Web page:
Former Sunderland manager Mick McCarthy was born in Barnsley, on this day in 1959. McCarthy managed the Black Cats for three years, winning the Championship in 2005.
LIVING HIS BOYHOOD DREAM
McCarthy began his career at boyhood club Barnsley, he made his debut for them in the fourth division on the 20th of August 1977, where the Tykes beat Rochdale 4-0. He spent two years in the basement league, before the club won promotion. He became a strong central defender, who was ever-present for Barnsley in Division Two. He eventually left the club in December 1983 for Manchester City.
HIS PLAYING CAREER
The centre back had spells at Manchester City, Celtic, Lyon, and Millwall, where he won the Scottish league and cup double, and the Scottish Cup. McCarthy went on to make 505 senior appearances throughout his career, and he eventually took over as Millwall manager in 1992.
HIS MANAGERIAL CAREER
McCarthy took over at Millwall in 1992, succeeding Bruce Rioch. In his first full season he was registered as a player, but only made one further appearance in the Anglo-Italian Cup, before he became solely the manager. The Barnsley lad took Millwall to the play-off semi finals in 1994, where they lost to Derby County. He then became the new Republic of Ireland manager in 1996, he stayed there for six years before leaving in 2002.
Mick McCarthy arrived at Sunderland on the 12th of March 2003, he took over from struggling Howard Wilkinson. Our Vice Chairman John Fickling suggested that the appointment wasn’t based on the short term for the nine remaining games of the season, but instead it was an appointment that gave Mick ‘the chance to pursue a strategy for the summer and beyond’. Basically, we were down and McCarthy had the task of rebuilding what was essentially a First Division team and gaining promotion the following season.
McCarthy was aware of why he was appointed. We were destined to go down – his task now was to take us straight back up. We lost our opening two fixtures but then went on a run of 7 wins from our next 10 matches. Our form was often hit and miss like this and a few patches of poor results meant that we were outside of the top two and had to enter the lottery of the play-offs Towards the end of the season, we a six-pointer to promotion rivals West Brom which dispelled any hope of the automatics. We finished third with 79 points but lost in the play-offs in a penalty shoot-out to Crystal Palace. Palace had scored a controversial stoppage-time equaliser, with keeper Poom the obvious victim of foul play, to take the game to pens, the absolute worst way to end a season. Over the previous fourteen months he’d become popular with the fans through a combination of straight talking and willingness to attend fan functions and talk-ins, happy to share a chat and a cuppa on the terraces at reserve fixtures. Very much a “pint of bitter” bloke.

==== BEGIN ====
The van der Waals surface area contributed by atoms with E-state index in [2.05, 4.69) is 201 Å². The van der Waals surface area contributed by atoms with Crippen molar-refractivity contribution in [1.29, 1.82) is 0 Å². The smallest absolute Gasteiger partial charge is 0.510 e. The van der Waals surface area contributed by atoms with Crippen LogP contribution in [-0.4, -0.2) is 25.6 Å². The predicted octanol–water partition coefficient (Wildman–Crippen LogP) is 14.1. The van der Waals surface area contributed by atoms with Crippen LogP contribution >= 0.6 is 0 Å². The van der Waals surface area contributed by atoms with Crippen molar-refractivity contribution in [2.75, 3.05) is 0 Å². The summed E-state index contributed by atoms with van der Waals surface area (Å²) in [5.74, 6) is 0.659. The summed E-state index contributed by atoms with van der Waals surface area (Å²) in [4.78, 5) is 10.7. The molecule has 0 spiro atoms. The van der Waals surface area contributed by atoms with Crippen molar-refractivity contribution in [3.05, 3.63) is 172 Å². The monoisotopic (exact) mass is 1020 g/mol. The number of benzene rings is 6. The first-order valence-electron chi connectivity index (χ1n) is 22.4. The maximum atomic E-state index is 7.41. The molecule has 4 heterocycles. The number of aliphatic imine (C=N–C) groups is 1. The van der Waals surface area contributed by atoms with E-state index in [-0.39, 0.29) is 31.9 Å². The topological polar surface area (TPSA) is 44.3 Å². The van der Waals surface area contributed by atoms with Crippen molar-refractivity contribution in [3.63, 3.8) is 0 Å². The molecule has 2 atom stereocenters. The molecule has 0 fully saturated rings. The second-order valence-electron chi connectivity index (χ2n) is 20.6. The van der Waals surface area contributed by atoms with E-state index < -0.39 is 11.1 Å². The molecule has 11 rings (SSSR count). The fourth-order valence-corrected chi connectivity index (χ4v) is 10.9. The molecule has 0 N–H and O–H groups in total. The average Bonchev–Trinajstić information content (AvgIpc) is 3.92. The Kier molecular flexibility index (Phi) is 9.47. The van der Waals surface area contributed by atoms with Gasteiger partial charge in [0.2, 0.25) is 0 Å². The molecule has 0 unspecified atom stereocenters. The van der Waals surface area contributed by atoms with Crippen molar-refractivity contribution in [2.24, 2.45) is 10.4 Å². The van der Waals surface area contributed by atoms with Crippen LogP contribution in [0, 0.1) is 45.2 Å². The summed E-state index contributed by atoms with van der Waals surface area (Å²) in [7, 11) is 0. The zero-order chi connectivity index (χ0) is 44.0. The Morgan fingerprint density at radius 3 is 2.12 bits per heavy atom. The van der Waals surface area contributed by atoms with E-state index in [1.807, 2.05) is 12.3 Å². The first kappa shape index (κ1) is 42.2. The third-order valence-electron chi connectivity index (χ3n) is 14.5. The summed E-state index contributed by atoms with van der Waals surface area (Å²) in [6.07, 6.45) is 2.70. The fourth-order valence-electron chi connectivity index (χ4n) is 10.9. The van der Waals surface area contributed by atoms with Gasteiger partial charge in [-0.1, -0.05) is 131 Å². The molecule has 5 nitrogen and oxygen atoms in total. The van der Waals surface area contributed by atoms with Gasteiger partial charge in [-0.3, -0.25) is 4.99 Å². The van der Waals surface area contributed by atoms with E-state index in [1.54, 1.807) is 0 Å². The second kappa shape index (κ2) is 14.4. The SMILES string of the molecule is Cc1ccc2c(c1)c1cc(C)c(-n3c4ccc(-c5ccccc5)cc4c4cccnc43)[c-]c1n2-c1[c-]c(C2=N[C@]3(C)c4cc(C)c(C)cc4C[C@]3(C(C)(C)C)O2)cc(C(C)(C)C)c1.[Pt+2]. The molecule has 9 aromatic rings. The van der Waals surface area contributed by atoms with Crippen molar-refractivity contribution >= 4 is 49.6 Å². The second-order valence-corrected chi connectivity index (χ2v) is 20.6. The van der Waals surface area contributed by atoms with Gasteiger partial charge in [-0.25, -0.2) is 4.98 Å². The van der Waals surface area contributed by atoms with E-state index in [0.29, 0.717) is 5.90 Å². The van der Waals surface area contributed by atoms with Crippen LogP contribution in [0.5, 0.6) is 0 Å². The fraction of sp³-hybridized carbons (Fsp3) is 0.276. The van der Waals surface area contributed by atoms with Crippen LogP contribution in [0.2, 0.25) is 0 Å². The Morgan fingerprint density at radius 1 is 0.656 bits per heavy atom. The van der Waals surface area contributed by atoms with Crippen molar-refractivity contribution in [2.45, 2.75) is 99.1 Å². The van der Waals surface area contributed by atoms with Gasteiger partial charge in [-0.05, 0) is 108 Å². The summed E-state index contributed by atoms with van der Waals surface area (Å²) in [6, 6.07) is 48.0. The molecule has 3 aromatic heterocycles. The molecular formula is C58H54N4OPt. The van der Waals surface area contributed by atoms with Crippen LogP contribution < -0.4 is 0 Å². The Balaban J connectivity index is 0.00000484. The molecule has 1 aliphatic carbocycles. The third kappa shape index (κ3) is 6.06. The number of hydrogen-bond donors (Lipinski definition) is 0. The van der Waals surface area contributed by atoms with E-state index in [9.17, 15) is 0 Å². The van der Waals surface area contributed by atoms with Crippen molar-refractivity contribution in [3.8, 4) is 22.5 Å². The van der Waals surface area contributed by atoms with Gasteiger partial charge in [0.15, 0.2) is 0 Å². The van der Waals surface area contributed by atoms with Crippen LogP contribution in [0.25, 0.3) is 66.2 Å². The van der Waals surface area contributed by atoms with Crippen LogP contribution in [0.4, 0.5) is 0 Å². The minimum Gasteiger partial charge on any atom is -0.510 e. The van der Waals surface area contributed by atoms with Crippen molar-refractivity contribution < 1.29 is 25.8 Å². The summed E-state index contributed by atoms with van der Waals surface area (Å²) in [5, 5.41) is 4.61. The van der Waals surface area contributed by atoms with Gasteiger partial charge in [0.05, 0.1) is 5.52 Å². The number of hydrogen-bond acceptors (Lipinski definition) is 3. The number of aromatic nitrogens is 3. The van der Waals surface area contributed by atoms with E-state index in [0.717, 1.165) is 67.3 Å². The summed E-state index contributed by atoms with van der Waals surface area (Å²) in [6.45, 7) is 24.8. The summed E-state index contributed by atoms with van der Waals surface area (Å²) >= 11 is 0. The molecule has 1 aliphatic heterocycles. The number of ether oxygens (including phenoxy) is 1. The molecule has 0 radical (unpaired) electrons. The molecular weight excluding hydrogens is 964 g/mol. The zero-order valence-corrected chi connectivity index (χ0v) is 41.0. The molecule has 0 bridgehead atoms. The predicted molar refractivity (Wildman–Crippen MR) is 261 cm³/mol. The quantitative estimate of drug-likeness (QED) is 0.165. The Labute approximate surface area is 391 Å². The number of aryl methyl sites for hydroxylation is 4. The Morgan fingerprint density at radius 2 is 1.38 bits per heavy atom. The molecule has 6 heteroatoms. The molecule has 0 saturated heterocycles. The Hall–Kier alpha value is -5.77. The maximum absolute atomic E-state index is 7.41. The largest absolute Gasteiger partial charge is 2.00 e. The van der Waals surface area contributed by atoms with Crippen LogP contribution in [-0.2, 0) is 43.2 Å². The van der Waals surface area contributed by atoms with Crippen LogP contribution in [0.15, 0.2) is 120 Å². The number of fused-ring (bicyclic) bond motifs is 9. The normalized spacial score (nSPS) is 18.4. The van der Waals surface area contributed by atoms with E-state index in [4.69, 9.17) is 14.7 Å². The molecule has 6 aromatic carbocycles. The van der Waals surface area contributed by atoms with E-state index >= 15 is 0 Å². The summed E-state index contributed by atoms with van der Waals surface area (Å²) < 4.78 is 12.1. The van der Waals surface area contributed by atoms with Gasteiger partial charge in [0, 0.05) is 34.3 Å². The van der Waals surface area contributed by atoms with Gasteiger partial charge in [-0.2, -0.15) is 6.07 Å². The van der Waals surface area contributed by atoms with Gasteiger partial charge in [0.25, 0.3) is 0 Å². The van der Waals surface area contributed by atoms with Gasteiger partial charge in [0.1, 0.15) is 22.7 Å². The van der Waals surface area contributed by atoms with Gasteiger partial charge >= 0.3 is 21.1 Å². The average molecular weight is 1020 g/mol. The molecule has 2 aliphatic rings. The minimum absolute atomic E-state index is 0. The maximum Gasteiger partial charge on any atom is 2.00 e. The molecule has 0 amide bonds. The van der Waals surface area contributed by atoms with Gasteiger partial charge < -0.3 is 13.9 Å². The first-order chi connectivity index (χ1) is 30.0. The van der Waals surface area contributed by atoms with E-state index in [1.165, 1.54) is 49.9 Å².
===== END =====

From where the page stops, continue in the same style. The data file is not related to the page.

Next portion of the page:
The next season though, we finished with 94 points, seven ahead of Wigan – enough to clinch the title, making us the first winners of the newly rebranded but now established ‘Championship’. But life in the Premier League was difficult to acclimatise to for McCarthy, in part due to lack of adequate investment. We ended up with a truly pathetic 15 points, somehow managing to have an even worse season than under Wilkinson, and establishing a new record low points total in the process. Obviously, with form like that, McCarthy couldn’t stay in the job and around his three-year Sunderland anniversary, he was sacked.
After leaving Sunderland, McCarthy went on to manage Wolves, Ipswich, Republic of Ireland (again), APOEL, and Cardiff. On the 19th of January McCarthy returned the Championship, where he joined second bottom Blackpool on a short term contract until the end of the season.